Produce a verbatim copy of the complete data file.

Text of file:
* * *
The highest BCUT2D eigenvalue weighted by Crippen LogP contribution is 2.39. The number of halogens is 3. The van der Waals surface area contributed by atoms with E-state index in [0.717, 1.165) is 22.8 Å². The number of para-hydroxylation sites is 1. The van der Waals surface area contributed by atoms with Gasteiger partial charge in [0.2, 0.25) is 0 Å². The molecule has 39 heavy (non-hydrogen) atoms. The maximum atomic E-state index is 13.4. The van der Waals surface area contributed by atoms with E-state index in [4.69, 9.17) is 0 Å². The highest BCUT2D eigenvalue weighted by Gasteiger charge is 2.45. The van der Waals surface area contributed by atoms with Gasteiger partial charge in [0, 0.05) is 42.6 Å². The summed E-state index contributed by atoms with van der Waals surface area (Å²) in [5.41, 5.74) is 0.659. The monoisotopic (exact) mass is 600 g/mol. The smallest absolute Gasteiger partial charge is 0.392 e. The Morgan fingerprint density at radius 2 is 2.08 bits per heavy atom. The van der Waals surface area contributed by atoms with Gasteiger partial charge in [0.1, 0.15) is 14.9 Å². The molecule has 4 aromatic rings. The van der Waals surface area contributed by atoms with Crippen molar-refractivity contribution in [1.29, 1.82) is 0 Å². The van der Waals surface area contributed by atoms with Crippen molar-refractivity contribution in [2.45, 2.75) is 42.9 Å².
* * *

The highest BCUT2D eigenvalue weighted by Crippen LogP contribution is 2.39. The number of halogens is 3. The van der Waals surface area contributed by atoms with E-state index in [0.717, 1.165) is 22.8 Å². The number of para-hydroxylation sites is 1. The van der Waals surface area contributed by atoms with Gasteiger partial charge in [0.2, 0.25) is 0 Å². The molecule has 39 heavy (non-hydrogen) atoms. The maximum atomic E-state index is 13.4. The van der Waals surface area contributed by atoms with E-state index in [4.69, 9.17) is 0 Å². The highest BCUT2D eigenvalue weighted by Gasteiger charge is 2.45. The van der Waals surface area contributed by atoms with Gasteiger partial charge in [0, 0.05) is 42.6 Å². The summed E-state index contributed by atoms with van der Waals surface area (Å²) in [5.41, 5.74) is 0.659. The monoisotopic (exact) mass is 600 g/mol. The smallest absolute Gasteiger partial charge is 0.392 e. The Morgan fingerprint density at radius 2 is 2.08 bits per heavy atom. The van der Waals surface area contributed by atoms with Gasteiger partial charge in [0.1, 0.15) is 14.9 Å². The molecule has 4 aromatic rings. The van der Waals surface area contributed by atoms with Crippen molar-refractivity contribution in [1.29, 1.82) is 0 Å². The van der Waals surface area contributed by atoms with Crippen molar-refractivity contribution in [2.45, 2.75) is 42.9 Å².